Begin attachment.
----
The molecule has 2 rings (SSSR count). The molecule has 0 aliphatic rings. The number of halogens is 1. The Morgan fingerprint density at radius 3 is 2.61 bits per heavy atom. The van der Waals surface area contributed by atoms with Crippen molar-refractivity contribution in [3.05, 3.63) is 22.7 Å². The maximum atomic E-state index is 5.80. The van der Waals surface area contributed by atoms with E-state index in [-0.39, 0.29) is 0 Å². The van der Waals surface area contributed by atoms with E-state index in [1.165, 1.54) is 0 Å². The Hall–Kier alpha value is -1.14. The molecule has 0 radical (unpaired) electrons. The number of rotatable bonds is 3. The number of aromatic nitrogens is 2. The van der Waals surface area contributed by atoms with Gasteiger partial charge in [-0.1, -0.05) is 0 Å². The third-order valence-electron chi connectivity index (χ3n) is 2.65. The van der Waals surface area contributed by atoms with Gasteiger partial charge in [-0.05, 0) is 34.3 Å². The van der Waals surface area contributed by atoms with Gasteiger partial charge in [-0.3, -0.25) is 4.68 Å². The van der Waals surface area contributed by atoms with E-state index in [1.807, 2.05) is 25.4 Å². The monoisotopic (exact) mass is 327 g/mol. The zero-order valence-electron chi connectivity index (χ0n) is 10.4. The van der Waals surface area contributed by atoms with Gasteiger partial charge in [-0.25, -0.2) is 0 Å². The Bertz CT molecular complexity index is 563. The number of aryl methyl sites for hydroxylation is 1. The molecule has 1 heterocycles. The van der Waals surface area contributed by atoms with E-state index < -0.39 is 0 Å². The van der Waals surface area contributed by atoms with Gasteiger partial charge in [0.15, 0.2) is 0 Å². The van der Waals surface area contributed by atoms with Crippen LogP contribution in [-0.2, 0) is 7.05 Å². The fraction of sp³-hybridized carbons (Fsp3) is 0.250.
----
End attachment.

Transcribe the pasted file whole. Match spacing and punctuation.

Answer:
The molecule has 2 rings (SSSR count). The molecule has 0 aliphatic rings. The number of halogens is 1. The Morgan fingerprint density at radius 3 is 2.61 bits per heavy atom. The van der Waals surface area contributed by atoms with Crippen molar-refractivity contribution in [3.05, 3.63) is 22.7 Å². The maximum atomic E-state index is 5.80. The van der Waals surface area contributed by atoms with E-state index in [-0.39, 0.29) is 0 Å². The van der Waals surface area contributed by atoms with E-state index in [1.165, 1.54) is 0 Å². The Hall–Kier alpha value is -1.14. The molecule has 0 radical (unpaired) electrons. The number of rotatable bonds is 3. The number of aromatic nitrogens is 2. The van der Waals surface area contributed by atoms with Gasteiger partial charge in [-0.1, -0.05) is 0 Å². The third-order valence-electron chi connectivity index (χ3n) is 2.65. The van der Waals surface area contributed by atoms with Gasteiger partial charge in [-0.05, 0) is 34.3 Å². The van der Waals surface area contributed by atoms with Gasteiger partial charge in [-0.3, -0.25) is 4.68 Å². The van der Waals surface area contributed by atoms with E-state index in [1.807, 2.05) is 25.4 Å². The monoisotopic (exact) mass is 327 g/mol. The zero-order valence-electron chi connectivity index (χ0n) is 10.4. The van der Waals surface area contributed by atoms with Gasteiger partial charge in [-0.25, -0.2) is 0 Å². The Bertz CT molecular complexity index is 563. The number of aryl methyl sites for hydroxylation is 1. The molecule has 1 heterocycles. The van der Waals surface area contributed by atoms with E-state index < -0.39 is 0 Å². The van der Waals surface area contributed by atoms with Gasteiger partial charge in [0.15, 0.2) is 0 Å². The van der Waals surface area contributed by atoms with Crippen LogP contribution in [-0.2, 0) is 7.05 Å². The fraction of sp³-hybridized carbons (Fsp3) is 0.250.